The study co-authors include Research Professor Rolf Peterson, Professor John Vucetich and Assistant Research Professor Sarah Hoy. They say the heart of the study's success has been the more than 1,000 citizen science volunteers who have bolstered the study's fieldwork efforts in small teams totaling about 40 people each year for the last 30 years. Together, they helped gather enough skulls to document the shrinking moose of Isle Royale, observe seasonal wolf activity and earned more than their fair share of hiking boot blisters.
In terms of population trends, little changed on the island this past year. As Peterson, Vucetich and Hoy write in the report about the last male-female pair of wolves, "there was no evidence of any change in their status, except they are older by a year."
The pair are closely related--both as siblings and as father-daughter--and the inbreeding within the island's isolated wolf population is what contributed to their demise. The wolves' numbers started plummeting in 2009, declining by 88 percent from 24 to 2 wolves for that period; historical levels of wolves typically varied between 18 and 27. The pair, aged eight and ten years old, may have produced a pup several years ago but the female has continued to reject the male as a mate.
One meager hope for new wolves formed briefly in early February. For almost a week, an ice bridge connected the island to the Ontario mainland. However, the ice conditions were rough, the bridge did not last long, and the researchers found no evidence of wolves crossing over. With fewer ice bridges and warmer winters, the chances of wolves recovering naturally is slim to none.
As the wolf population declined and forage remained abundant, the moose population has been able to expand. Counting conditions for the past two winters have not been ideal, but the team estimates the moose population to be around 1,475 members. The population usually numbers between 700 and 1,200 moose. Hoy, who led the skull size study of the island's moose that found their size decreased by 16 percent over 40 years, says we are observing a population in transition.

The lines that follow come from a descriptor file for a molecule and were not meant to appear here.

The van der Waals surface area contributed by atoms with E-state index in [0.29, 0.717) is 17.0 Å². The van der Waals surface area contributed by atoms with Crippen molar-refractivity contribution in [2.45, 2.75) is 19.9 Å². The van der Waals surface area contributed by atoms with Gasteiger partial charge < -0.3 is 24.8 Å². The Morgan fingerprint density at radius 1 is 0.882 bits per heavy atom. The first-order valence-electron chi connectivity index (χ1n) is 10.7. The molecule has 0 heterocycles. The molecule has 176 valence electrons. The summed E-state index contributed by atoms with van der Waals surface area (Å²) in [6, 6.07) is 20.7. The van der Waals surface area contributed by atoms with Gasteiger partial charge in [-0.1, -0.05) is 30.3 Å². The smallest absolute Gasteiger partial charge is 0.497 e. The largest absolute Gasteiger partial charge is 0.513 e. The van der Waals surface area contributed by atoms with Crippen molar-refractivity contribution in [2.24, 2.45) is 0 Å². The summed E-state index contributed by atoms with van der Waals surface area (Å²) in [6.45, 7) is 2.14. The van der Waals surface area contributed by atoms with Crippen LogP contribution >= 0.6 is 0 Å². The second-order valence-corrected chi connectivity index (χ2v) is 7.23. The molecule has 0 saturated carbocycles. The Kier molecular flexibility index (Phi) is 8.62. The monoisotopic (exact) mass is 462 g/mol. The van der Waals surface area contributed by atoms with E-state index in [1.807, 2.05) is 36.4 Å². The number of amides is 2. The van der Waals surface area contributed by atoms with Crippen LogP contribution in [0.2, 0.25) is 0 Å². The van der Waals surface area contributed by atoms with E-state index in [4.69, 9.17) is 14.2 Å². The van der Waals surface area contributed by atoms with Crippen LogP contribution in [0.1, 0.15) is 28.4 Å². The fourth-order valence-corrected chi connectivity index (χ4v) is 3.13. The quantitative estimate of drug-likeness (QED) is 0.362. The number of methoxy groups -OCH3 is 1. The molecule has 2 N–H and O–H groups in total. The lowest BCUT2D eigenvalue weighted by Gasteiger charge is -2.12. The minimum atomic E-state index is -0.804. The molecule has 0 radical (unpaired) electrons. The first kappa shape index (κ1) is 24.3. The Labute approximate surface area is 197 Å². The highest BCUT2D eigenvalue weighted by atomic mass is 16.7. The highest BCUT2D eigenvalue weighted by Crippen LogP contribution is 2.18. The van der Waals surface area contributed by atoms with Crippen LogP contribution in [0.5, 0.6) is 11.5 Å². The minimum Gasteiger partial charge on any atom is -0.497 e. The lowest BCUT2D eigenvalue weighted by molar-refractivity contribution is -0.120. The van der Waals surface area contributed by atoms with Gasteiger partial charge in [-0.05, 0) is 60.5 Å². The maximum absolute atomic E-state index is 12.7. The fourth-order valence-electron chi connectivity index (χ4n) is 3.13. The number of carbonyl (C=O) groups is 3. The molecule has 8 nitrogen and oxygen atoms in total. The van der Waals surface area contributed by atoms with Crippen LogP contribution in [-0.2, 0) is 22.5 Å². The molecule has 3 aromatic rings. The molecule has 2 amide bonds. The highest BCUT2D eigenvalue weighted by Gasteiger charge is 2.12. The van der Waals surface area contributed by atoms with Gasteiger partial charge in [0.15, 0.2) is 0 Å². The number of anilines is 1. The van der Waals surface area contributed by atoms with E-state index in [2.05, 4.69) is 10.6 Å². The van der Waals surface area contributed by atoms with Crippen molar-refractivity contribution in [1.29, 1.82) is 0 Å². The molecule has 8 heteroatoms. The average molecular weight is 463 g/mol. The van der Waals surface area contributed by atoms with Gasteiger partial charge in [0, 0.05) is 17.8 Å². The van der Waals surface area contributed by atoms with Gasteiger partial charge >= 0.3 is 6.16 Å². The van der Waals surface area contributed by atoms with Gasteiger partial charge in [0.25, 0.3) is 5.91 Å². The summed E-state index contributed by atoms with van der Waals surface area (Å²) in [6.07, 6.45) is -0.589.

"Although the effects on body size are quite subtle, there was a marked decline in lifespan over the study period," she says, explaining that wolves are not the only factor affecting moose. The changes in both populations impact the rest of the island, particularly balsam fir, which is a staple winter food for moose. "Maybe the trees can withstand one major source of stress, but with the lack of predation and a changing climate, can it withstand two or more?"
Peterson, who has been a part of the Isle Royale research for the past 50 years, says the island is a unique place to study moose and wolves. Unlike big, complex spaces like Yellowstone, where the cascading effects of wolf populations are still debated among scientists, Isle Royale is a neatly contained ecosystem that can provide insight into other Northwoods settings.
"This is the perfect environment to observe predator-prey interactions--but doesn't make it easy," he says. "We anticipate big things are about to happen, with wolf predation restored, that will once again change the direction of the island's ecosystem. It might take a long time to see the full impact of those changes."
The National Park Service has proposed introducing 20-30 wolves to the island over the next three years. The final environmental impact statement was completed and the identified preferred alternative is to restore wolf predation, but the final decision on the plan is pending as of the Winter Study report publication.